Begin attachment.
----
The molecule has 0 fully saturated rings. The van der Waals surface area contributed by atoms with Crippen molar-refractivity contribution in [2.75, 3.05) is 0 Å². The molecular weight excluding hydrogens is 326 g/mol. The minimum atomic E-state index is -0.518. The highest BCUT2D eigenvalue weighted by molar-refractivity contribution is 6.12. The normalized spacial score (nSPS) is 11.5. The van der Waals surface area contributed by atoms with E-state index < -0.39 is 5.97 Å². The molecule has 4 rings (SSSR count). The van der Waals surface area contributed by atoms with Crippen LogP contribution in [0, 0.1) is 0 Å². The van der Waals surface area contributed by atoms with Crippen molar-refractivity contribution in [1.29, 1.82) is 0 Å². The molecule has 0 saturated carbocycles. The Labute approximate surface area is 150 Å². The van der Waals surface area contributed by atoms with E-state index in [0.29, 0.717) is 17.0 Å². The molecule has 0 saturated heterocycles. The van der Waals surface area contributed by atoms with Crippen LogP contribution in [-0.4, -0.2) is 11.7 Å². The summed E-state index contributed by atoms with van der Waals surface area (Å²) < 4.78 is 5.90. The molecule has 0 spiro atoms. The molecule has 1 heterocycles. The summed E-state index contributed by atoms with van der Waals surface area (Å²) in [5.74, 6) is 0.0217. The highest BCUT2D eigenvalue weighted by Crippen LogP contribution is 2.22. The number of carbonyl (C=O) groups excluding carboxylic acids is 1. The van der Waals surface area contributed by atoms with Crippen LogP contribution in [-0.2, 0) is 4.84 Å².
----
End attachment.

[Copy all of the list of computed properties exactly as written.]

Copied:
The molecule has 0 fully saturated rings. The van der Waals surface area contributed by atoms with Crippen molar-refractivity contribution in [2.75, 3.05) is 0 Å². The molecular weight excluding hydrogens is 326 g/mol. The minimum atomic E-state index is -0.518. The highest BCUT2D eigenvalue weighted by molar-refractivity contribution is 6.12. The normalized spacial score (nSPS) is 11.5. The van der Waals surface area contributed by atoms with E-state index < -0.39 is 5.97 Å². The molecule has 4 rings (SSSR count). The van der Waals surface area contributed by atoms with Crippen LogP contribution in [0, 0.1) is 0 Å². The van der Waals surface area contributed by atoms with Crippen molar-refractivity contribution in [1.29, 1.82) is 0 Å². The molecule has 0 saturated carbocycles. The Labute approximate surface area is 150 Å². The van der Waals surface area contributed by atoms with E-state index in [0.29, 0.717) is 17.0 Å². The molecule has 0 saturated heterocycles. The van der Waals surface area contributed by atoms with Crippen LogP contribution in [-0.4, -0.2) is 11.7 Å². The summed E-state index contributed by atoms with van der Waals surface area (Å²) < 4.78 is 5.90. The molecule has 0 spiro atoms. The molecule has 1 heterocycles. The summed E-state index contributed by atoms with van der Waals surface area (Å²) in [5.74, 6) is 0.0217. The highest BCUT2D eigenvalue weighted by Crippen LogP contribution is 2.22. The number of carbonyl (C=O) groups excluding carboxylic acids is 1. The van der Waals surface area contributed by atoms with Crippen LogP contribution in [-0.2, 0) is 4.84 Å².